Belarus unites with Russia - Which country is the next victim? -

27 October, Wednesday

Belarus unites with Russia - Which country is the next victim?

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Russian President Vladimir Putin's three-and-a-half-hour meeting with Belarus President Alexander Lukashenka realised the launch of a long-awaited Union State programme. The 28 programmes signed between the two countries will focus on increasing both economic and military power. In addition, the signed document will boost the military exercises. In this regard, President Putin stressed the importance of the joint military exercise "Zapad-2021", which will be held this year. 

Although Putin does not directly support the Soviet regime, he is trying to form a system of union states out of the former Soviet Union countries. It is because Putin can realise that the Russian Federation alone is not capable to control the whole continent. While the Turkic-speaking states within the federation, the Caucasus, Ukraine and China in the east could pose a threat to the country's territorial integrity at any time, Russia is trying to expand its capabilities. Belarus, currently on the West's blacklist, is taking refuge under Russia's umbrella. However, it is still unknown who will be the next victims to join the union. Another question is Russia’s possibly growing aggressive policy that may affect directly in the Caucasus.

In his interview to EdNews, political analyst Metin Mammadli commented on the above issues.  

- Russia has agreed with Belarus on a Union State programme that has been under discussion for many years. Is the agreement between Russia and Belarus that are oppressed and isolated in the international arena, because of that pressure?

- The logic of the Lukashenka government's policy of deepening relations with Russia, which has faced serious protests inside the country and pressure from the West after the last disputed presidential election, is understandable. In fact, with the help of Moscow, Lukashenka wants to maintain his power for a while, and after leaving power, to ensure the security of himself and his entourage. In this regard, the role of Western pressure on Minsk in the signing of a package of agreements between the two countries is great. In other words, Western pressure on Lukashenka’s government has played a significant role in setting Minsk's unilateral foreign policy priority. Russia is still the geopolitical winner of this process. However, I assume Moscow's joy will not last long in this context.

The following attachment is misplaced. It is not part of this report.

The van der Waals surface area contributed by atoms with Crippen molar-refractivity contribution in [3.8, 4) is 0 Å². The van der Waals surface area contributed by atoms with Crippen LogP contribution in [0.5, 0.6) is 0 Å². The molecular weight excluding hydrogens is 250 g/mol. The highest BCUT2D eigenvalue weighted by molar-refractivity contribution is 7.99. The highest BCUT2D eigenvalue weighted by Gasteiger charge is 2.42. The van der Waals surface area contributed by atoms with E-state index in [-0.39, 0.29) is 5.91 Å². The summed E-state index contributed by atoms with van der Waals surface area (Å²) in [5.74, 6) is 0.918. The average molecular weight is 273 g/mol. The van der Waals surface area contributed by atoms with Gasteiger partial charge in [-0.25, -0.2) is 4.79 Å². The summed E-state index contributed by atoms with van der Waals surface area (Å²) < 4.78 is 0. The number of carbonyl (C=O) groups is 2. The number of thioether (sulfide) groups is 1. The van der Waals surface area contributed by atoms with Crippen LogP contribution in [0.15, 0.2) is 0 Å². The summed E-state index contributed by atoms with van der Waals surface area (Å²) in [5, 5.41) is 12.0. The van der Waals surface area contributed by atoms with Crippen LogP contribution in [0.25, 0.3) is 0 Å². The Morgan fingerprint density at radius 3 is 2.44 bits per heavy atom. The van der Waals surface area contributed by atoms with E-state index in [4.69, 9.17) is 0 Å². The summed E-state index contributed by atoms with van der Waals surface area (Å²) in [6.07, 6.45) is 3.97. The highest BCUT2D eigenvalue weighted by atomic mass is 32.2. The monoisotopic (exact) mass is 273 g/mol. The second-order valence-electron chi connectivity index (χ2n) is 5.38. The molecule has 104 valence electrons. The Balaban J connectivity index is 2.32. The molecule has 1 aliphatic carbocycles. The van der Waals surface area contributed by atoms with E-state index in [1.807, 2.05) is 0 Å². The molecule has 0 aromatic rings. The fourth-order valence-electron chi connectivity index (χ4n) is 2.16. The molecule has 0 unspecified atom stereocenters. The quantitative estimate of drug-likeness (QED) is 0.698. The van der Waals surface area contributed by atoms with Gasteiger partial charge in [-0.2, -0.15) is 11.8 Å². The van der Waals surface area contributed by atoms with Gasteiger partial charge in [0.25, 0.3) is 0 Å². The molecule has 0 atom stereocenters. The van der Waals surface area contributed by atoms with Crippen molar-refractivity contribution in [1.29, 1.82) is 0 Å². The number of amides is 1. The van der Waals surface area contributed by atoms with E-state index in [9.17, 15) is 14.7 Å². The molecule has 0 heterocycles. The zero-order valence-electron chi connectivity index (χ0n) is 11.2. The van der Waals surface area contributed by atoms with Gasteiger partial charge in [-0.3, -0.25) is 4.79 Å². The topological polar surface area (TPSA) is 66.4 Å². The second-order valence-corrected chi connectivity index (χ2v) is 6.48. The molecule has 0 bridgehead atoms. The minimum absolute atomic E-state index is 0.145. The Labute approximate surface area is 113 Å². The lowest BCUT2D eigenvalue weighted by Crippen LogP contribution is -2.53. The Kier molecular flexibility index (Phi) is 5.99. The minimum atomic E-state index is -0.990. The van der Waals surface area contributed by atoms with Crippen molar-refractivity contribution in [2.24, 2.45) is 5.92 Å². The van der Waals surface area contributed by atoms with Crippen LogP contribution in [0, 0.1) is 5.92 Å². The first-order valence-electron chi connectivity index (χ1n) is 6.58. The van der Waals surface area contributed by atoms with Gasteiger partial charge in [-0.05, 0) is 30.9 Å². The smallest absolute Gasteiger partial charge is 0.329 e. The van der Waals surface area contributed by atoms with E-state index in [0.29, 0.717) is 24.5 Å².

- It is no secret that Putin considers the collapse of the USSR the biggest mistake and disaster, and considers it necessary to reunite the former Soviet republics in some form. In this sense, how realistic is Moscow's attempt to attract new countries to its “union”? Which state could be the next victim?

- Obviously, Russia considers the post-Soviet area as its own backyard, and the main goal of its policy towards the region for the last 30 years has been always to maintain its influence in this area. Especially in the last 20 years since Putin came to power, this policy has been more active, and Moscow has authored certain geopolitical projects to achieve its strategic goals in the post-Soviet area. The Eurasian Economic Union, the CSTO and other associations can be pointed out as an example. Of course, Russia wants to restore the USSR in any form, even if it is not possible as before, and both the above-mentioned geopolitical projects and the recent agreements signed with Belarus serve to achieve the goal of Moscow. However, I am sceptical that Moscow will realise its great claims to the post-Soviet area. The main reasons are Russia's limited economic and technological capabilities, the existence of serious economic and political problems in the country, the lack of ideological appeal, the different foreign policies of the countries of the region, and the international situation. From this point of view, I consider it uncertain which other state can be included by Moscow in the Union State programme. 

- Russia's unification with Belarus will also strengthen its military potential. Through this viewpoint, can the aggressive policy pursued by the Kremlin lead to further military intervention? We are mainly concerned from the angle of the Caucasus.

- Of course, if Russia succeeds in completing the process of unification with Belarus, it may lead to an increase in its military power. Russia's aggressive policy, which is becoming even militarily stronger, is also expected to increase. From this point of view, this matter highly concerns us as a Caucasus and post-Soviet country. In particular, the ineffective policy of the West, which is not adequate to Russia's aggressive policy in recent years, gives reason for our big concerns. However, in any case, I think Russia's power in the region is not unlimited, and Moscow will take into account this factor and make rational decisions in its relations with the countries of the region. Moreover, Moscow's new military-political adventures in the post-Soviet territories could pose a serious threat to its vital interests in the first place.

By Elnur Enveroglu 

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